SSRS – Client Health Dashboard

, , , , ,
Client Health Dashboard
In previous posts I was speaking about soon to be releasing a series of SSRS reports based on troubleshooting. The first in the series I am trying to have is a focus on Client Health Overview. This dashboard will later be include drill down functionality to multiple other reports as soon as I can finish making and validating them. This dashboard is something that I put together for my current customer to get a brief overview of client health. There will be a few more items added to the home page at a later time which will be focused on count vulnerable/unpatched systems
Currently we can see in this report Active clients, MP information, Client version counts, OS version counts. There are even a few top level items you should keep an eye on like duplicate systems, mac addresses, systems running out of space, or why clients failed to install/re-evaluate. These will all be further expaneded on when the full client health troubleshooting series wraps up over the next few weeks.

Link to the Report: https://gallery.technet.microsoft.com/SSRS-Client-Health-6bfb794f

Some code used from: Greg Ramsey and Eswor Koneti

Future Dashboards w/ drilldowns coming soon.

– Client Health (will be finished soon)

  • This will also include drill downs into several other reports

– Software Deployment (For Packages / For Apps)

  • This will also include how to troubleshoot just like this other report
– Infrastructure health (Primary/DP/SQL/DP etc health focused)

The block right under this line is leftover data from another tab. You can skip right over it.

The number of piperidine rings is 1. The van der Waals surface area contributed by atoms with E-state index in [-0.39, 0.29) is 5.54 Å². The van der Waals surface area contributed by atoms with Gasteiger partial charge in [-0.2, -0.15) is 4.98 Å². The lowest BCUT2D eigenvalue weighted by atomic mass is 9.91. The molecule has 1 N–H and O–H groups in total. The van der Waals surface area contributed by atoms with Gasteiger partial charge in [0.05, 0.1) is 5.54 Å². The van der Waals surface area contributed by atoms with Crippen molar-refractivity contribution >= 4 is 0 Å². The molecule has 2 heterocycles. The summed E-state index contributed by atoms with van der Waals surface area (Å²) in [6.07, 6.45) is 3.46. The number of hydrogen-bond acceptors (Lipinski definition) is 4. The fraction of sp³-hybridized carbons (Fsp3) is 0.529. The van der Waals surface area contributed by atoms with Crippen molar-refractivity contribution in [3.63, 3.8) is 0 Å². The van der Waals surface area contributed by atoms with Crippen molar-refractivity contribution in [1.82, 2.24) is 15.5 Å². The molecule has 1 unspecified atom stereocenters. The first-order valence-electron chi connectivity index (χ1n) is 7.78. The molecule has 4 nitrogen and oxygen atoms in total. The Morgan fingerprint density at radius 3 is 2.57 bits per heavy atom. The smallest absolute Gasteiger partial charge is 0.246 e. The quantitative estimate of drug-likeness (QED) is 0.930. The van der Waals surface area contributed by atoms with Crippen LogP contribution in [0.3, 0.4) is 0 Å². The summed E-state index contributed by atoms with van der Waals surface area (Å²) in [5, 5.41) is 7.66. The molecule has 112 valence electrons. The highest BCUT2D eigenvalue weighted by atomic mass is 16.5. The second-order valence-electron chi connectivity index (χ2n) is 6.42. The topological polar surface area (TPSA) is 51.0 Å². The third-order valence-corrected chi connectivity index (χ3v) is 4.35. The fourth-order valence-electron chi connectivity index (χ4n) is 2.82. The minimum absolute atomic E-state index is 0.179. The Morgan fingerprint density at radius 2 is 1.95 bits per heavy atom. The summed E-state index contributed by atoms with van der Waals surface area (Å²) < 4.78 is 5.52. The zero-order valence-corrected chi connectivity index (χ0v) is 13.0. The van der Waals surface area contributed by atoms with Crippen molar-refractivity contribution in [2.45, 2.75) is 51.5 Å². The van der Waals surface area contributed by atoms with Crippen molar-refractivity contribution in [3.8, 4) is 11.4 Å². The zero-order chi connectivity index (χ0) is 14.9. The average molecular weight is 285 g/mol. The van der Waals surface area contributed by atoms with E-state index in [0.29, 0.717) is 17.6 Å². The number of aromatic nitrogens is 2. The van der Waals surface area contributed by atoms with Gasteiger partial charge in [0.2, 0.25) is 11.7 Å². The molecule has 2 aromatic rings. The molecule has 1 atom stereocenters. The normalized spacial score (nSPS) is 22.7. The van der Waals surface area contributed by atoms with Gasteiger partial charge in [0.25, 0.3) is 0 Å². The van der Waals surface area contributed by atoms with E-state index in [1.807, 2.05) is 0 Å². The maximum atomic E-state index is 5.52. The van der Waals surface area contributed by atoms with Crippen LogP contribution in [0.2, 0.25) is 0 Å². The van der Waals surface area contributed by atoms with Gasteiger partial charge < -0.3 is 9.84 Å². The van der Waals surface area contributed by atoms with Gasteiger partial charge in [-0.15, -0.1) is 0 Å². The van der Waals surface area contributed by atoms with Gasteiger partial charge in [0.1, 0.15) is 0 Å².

• This will also include how to troubleshoot just like this other report
  • This will also include drill downs into several other reports
– Windows Migration Summary

 

– Collection evaluation

 

SCCM Power Plan SQL Queries

, , , ,

In one of my customers environments there was a request for a quick review of ConfigMgr Power Plan settings. This turned out to show us that there were over 20+ power plans in the environment and needed to be reduced. Below is the quick query I came up with for the customer.

— individual systems with power plans and collection they belong to
select
SMS_R_System.Name0 AS [System Name],
V_Collection.Name AS [Collection Name],
__R_MANAGEMENT_CONFIGURATION0.NonPeakPowerPlanName00 AS ‘Non Peak Power Plan Name’,
__R_MANAGEMENT_CONFIGURATION0.PeakPowerPlanName00,
__R_MANAGEMENT_CONFIGURATION0.PowerConfigID00 AS [Collection Power setting Source]
from
vSMS_R_System AS SMS_R_System
INNER JOIN POWER_MANAGEMENT_CONFIGURATION_DATA AS __R_MANAGEMENT_CONFIGURATION0 ON __R_MANAGEMENT_CONFIGURATION0.MachineID = SMS_R_System.ItemKey
Inner JOIN V_Collection on V_Collection.CollectionID = __R_MANAGEMENT_CONFIGURATION0.PowerConfigID00
Order by
SMS_R_System.Name0

 

— collections with count of systems with power plans
select
V_Collection.Name AS [Collection Name],
__R_MANAGEMENT_CONFIGURATION0.PowerConfigID00 AS [Collection Power setting Source],
count (V_Collection.Name) AS Count,
__R_MANAGEMENT_CONFIGURATION0.NonPeakPowerPlanName00 AS ‘Non Peak Power Plan Name’,
__R_MANAGEMENT_CONFIGURATION0.PeakPowerPlanName00
from
vSMS_R_System AS SMS_R_System
INNER JOIN POWER_MANAGEMENT_CONFIGURATION_DATA AS __R_MANAGEMENT_CONFIGURATION0 ON __R_MANAGEMENT_CONFIGURATION0.MachineID = SMS_R_System.ItemKey
Inner JOIN V_Collection on V_Collection.CollectionID = __R_MANAGEMENT_CONFIGURATION0.PowerConfigID00
Group by
v_Collection.Name,
__R_MANAGEMENT_CONFIGURATION0.NonPeakPowerPlanName00,
__R_MANAGEMENT_CONFIGURATION0.PeakPowerPlanName00,
__R_MANAGEMENT_CONFIGURATION0.PowerConfigID00

 

In a future blog post I’ll drop a massive amount of sql queries you should find helpful in any environment.